Without plants, there would be no food, no animals of any sort, no life on earth at all. Yet for most of the time their lives remain a secret to us, hidden, private events.The reason is merely a difference of time. Plants live on a different time-scale from ours. Though not obviously to the naked eye, they are constantly on the move: developing, fighting, avoiding or exploiting predators or neighbours, struggling to find food, to increase their territories, to reproduce themselves, to find and hold a place in the sun. We only need to learn to look.
Runtime: 50 minutes
The Private Life of Plants - The Life of Birds - Netflix
The Life of Birds is a BBC nature documentary series written and presented by David Attenborough, first transmitted in the United Kingdom from 21 October 1998. A study of the evolution and habits of birds, it was the third of Attenborough's specialised surveys following his major trilogy that began with Life on Earth. Each of the ten 50-minute episodes discusses how the huge variety of birds in the world deal with a different aspect of their day-to-day existence. The series was produced in conjunction with BBC Worldwide Americas Inc. and PBS. The executive producer was Mike Salisbury and the music was composed by Ian Butcher and Steven Faux. It won a Peabody Award in 1999 for combining “spectacular imagery and impeccable science.” Part of Attenborough's 'Life' series of programmes, it was preceded by The Private Life of Plants (1995), and followed by The Life of Mammals (2002). Before the latter was transmitted, David Attenborough presented State of the Planet (2000) and narrated The Blue Planet (2001).
The Private Life of Plants - 4. "Meat-Eaters" - Netflix
Broadcast 11 November 1998, this episode examines those birds whose sustenance comes from flesh and their methods of hunting. In New Zealand, Attenborough observes keas, parrots that do not eat meat exclusively, raiding a shearwater's burrow for a chick. However, it is the dedicated birds of prey, such as owls, buzzards, eagles, falcons and vultures, to which much of the programme is devoted. In order to spot and pursue their victims, senses of sight and hearing are very acute. Vultures are the exception, in that they eat what others have left, and once a carcass is found, so many birds descend on it that the carrion seems submerged beneath them. The turkey vulture is an anomaly within its group, as it also has a keen sense of smell. Eagles defend their territory vigorously, and a pair of sea eagles are shown engaging in an aerial battle. The Galápagos hawk hunts marine iguanas, but can only do so when its quarry is vulnerable, during the breeding season. The African harrier-hawk has adapted to extracting burrowing animals by virtue of an especially long, double-jointed pair of legs. By contrast, a shrike is not equipped with the requisite sharp beak and talons needed for butchery, and so dismembers its kill by impaling it on the thorns of acacias. The lammergeier eats bones, and will drop them on to rocks from a great height in order to break them down to a digestible size. Also featured are the Eurasian sparrowhawk, goshawk and peregrine falcon.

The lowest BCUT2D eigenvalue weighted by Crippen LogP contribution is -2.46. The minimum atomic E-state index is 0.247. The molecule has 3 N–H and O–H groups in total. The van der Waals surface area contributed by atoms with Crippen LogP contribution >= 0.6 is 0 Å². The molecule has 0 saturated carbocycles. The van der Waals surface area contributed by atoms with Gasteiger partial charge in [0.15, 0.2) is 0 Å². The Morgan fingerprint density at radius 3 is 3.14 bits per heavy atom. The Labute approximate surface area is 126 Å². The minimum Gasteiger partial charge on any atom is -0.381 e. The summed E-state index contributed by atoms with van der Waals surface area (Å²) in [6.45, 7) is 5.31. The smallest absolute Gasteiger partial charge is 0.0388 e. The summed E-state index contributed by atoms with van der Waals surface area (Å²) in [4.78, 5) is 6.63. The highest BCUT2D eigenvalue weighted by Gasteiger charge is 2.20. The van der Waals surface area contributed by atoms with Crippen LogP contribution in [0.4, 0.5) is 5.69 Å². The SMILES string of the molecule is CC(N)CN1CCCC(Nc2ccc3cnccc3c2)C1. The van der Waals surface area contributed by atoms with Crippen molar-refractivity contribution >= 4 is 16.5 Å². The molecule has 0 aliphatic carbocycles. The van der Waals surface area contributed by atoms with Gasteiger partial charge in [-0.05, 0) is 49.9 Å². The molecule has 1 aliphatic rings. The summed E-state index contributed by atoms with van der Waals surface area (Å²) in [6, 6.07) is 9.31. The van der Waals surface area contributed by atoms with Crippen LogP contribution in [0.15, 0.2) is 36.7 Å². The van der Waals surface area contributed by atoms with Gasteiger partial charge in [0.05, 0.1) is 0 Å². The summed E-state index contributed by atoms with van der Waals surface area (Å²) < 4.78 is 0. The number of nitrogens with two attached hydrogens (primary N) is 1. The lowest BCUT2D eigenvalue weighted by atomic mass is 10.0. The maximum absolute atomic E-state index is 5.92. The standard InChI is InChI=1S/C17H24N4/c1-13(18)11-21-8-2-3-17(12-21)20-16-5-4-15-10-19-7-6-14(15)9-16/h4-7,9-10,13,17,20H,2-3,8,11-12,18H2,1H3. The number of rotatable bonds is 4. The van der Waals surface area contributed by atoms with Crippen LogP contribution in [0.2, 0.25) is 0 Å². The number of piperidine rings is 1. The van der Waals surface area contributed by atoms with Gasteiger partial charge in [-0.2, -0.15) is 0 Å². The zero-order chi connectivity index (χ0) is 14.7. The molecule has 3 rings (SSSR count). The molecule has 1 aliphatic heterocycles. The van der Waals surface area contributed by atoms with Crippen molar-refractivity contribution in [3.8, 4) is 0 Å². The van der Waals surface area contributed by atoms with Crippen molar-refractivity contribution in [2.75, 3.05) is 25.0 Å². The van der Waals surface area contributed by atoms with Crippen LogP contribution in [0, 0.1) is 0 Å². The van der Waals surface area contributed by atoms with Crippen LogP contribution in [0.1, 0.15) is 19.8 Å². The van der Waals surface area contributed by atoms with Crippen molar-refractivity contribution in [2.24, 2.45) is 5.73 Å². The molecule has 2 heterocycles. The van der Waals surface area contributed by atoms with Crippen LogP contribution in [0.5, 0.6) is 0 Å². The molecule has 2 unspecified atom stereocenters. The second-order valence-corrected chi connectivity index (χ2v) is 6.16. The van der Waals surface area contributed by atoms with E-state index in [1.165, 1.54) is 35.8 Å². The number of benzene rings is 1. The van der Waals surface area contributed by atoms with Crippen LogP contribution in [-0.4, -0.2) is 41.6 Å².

The Private Life of Plants - References - Netflix